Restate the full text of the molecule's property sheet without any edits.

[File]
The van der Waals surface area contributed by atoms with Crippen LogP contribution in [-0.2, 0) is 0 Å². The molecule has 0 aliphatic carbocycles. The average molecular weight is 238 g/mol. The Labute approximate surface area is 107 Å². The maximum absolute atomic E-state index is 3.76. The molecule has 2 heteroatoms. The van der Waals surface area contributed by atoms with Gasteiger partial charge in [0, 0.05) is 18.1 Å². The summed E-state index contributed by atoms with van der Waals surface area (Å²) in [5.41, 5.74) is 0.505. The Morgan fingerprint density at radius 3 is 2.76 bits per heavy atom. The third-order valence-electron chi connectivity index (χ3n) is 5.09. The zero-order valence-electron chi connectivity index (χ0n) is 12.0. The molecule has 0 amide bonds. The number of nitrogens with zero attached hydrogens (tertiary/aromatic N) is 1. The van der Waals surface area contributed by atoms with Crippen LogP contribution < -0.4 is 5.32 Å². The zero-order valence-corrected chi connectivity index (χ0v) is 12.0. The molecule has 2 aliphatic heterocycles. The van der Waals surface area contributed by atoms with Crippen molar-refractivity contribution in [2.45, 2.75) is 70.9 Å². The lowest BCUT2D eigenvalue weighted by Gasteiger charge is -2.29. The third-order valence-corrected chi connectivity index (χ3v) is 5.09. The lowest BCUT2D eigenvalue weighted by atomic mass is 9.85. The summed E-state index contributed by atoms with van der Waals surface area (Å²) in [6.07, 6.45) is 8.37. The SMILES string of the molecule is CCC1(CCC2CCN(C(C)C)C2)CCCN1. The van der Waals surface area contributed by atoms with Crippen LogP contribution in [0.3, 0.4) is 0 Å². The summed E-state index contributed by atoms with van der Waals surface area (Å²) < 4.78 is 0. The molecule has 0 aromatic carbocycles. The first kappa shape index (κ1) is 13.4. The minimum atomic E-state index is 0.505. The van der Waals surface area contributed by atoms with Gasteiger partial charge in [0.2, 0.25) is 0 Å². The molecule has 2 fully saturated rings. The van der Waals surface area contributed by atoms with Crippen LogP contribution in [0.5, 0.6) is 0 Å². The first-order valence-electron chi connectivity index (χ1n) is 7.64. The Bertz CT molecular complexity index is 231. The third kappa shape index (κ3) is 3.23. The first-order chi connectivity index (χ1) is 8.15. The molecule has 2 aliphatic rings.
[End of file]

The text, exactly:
The van der Waals surface area contributed by atoms with Crippen LogP contribution in [-0.2, 0) is 0 Å². The molecule has 0 aliphatic carbocycles. The average molecular weight is 238 g/mol. The Labute approximate surface area is 107 Å². The maximum absolute atomic E-state index is 3.76. The molecule has 2 heteroatoms. The van der Waals surface area contributed by atoms with Gasteiger partial charge in [0, 0.05) is 18.1 Å². The summed E-state index contributed by atoms with van der Waals surface area (Å²) in [5.41, 5.74) is 0.505. The Morgan fingerprint density at radius 3 is 2.76 bits per heavy atom. The third-order valence-electron chi connectivity index (χ3n) is 5.09. The zero-order valence-electron chi connectivity index (χ0n) is 12.0. The molecule has 0 amide bonds. The number of nitrogens with zero attached hydrogens (tertiary/aromatic N) is 1. The van der Waals surface area contributed by atoms with Crippen LogP contribution < -0.4 is 5.32 Å². The zero-order valence-corrected chi connectivity index (χ0v) is 12.0. The molecule has 2 aliphatic heterocycles. The van der Waals surface area contributed by atoms with Crippen molar-refractivity contribution in [2.45, 2.75) is 70.9 Å². The lowest BCUT2D eigenvalue weighted by Gasteiger charge is -2.29. The third-order valence-corrected chi connectivity index (χ3v) is 5.09. The lowest BCUT2D eigenvalue weighted by atomic mass is 9.85. The summed E-state index contributed by atoms with van der Waals surface area (Å²) in [6.07, 6.45) is 8.37. The SMILES string of the molecule is CCC1(CCC2CCN(C(C)C)C2)CCCN1. The van der Waals surface area contributed by atoms with Crippen LogP contribution in [0.3, 0.4) is 0 Å². The summed E-state index contributed by atoms with van der Waals surface area (Å²) < 4.78 is 0. The molecule has 0 aromatic carbocycles. The first kappa shape index (κ1) is 13.4. The minimum atomic E-state index is 0.505. The van der Waals surface area contributed by atoms with Gasteiger partial charge in [0.2, 0.25) is 0 Å². The molecule has 2 fully saturated rings. The van der Waals surface area contributed by atoms with Crippen LogP contribution in [0.5, 0.6) is 0 Å². The first-order valence-electron chi connectivity index (χ1n) is 7.64. The Bertz CT molecular complexity index is 231. The third kappa shape index (κ3) is 3.23. The first-order chi connectivity index (χ1) is 8.15. The molecule has 2 aliphatic rings.